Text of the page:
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‘Privies and Other Filthiness…’ The Environment of Late Medieval Aberdeen c.1399-1650
By Chris Croly
Published by Aberdeen City Council
Introduction: This talk will look at aspects of public hygiene in medieval Aberdeen with specific focus on the streets.
It was the role of the Council of the Royal Burgh then, as it is now, to deal with dirty streets. Council statutes dealing with street cleaning and maintenance begin in the mid-fifteenth century and this seems to be the same case across Scotland. To a limited extent, I will compare and contrast Aberdeen to other Scottish burghs and European cities generally looking at why they sought to clean their streets.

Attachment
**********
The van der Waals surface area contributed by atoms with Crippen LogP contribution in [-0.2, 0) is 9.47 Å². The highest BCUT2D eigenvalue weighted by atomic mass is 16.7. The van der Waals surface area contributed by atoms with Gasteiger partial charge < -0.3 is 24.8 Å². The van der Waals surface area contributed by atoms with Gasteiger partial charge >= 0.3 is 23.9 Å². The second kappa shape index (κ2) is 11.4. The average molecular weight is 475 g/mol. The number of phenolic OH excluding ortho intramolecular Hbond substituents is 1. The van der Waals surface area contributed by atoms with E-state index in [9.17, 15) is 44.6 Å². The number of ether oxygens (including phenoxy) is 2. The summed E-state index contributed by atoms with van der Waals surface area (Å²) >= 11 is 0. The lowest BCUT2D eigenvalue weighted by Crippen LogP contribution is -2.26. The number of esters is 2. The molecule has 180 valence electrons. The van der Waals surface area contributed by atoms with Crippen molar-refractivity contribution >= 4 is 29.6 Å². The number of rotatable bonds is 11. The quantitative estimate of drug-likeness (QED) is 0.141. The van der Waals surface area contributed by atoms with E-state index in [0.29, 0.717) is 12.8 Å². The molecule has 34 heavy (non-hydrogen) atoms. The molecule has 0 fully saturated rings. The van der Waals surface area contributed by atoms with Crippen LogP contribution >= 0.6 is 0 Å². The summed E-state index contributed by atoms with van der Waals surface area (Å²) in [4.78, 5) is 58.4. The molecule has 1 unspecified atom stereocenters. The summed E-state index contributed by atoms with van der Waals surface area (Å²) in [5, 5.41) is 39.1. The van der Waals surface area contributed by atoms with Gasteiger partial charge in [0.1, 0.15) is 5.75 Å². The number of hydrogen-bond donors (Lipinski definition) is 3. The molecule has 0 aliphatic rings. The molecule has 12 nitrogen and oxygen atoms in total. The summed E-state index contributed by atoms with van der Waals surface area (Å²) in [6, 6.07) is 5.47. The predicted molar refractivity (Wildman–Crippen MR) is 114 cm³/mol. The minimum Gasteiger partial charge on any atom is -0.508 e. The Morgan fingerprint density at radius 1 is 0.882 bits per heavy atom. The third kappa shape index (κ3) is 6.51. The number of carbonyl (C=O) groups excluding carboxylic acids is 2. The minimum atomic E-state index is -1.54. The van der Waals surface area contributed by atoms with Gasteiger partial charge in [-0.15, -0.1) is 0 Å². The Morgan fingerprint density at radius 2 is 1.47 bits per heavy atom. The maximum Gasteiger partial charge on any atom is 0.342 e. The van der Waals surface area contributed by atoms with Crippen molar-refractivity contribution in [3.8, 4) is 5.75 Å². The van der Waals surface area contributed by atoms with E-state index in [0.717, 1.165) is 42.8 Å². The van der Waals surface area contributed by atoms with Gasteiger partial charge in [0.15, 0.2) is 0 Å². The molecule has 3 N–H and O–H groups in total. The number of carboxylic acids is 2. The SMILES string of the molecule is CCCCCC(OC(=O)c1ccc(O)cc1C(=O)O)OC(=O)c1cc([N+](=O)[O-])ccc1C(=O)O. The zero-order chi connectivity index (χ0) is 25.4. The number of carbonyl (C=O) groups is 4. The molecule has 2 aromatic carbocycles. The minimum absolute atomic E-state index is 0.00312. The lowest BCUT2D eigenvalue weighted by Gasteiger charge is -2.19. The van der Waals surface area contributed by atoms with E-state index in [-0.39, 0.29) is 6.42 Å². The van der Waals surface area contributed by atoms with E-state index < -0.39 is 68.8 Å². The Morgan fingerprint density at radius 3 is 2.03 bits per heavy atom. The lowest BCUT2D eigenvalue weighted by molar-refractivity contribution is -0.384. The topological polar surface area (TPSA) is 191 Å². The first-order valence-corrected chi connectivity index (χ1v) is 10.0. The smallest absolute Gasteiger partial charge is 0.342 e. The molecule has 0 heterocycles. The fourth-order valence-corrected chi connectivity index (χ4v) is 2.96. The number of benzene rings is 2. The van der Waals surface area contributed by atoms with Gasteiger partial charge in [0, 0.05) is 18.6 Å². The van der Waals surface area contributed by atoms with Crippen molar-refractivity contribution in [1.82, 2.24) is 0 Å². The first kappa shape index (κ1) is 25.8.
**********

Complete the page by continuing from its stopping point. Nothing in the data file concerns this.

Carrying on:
I want to deal with two issues; firstly who and what produced waste and secondly how that waste was dealt with. ‘While urban environmental pollution is mainly industrial today, it was organic in the late Middle Ages.’ Principally, manure from all the beasts and offal from those slaughtered by the fleshers.
There were a large number of animals in medieval Aberdeen. Most households and families would have had sheep, chickens and possibly cows whilst it was incumbent upon all burgesses to have a horse. In terms of archaeological remains, large amounts of animal bones have been recovered from various digs throughout the city. The sheer number of animal bones is in one sense testimony to the extent of the problem.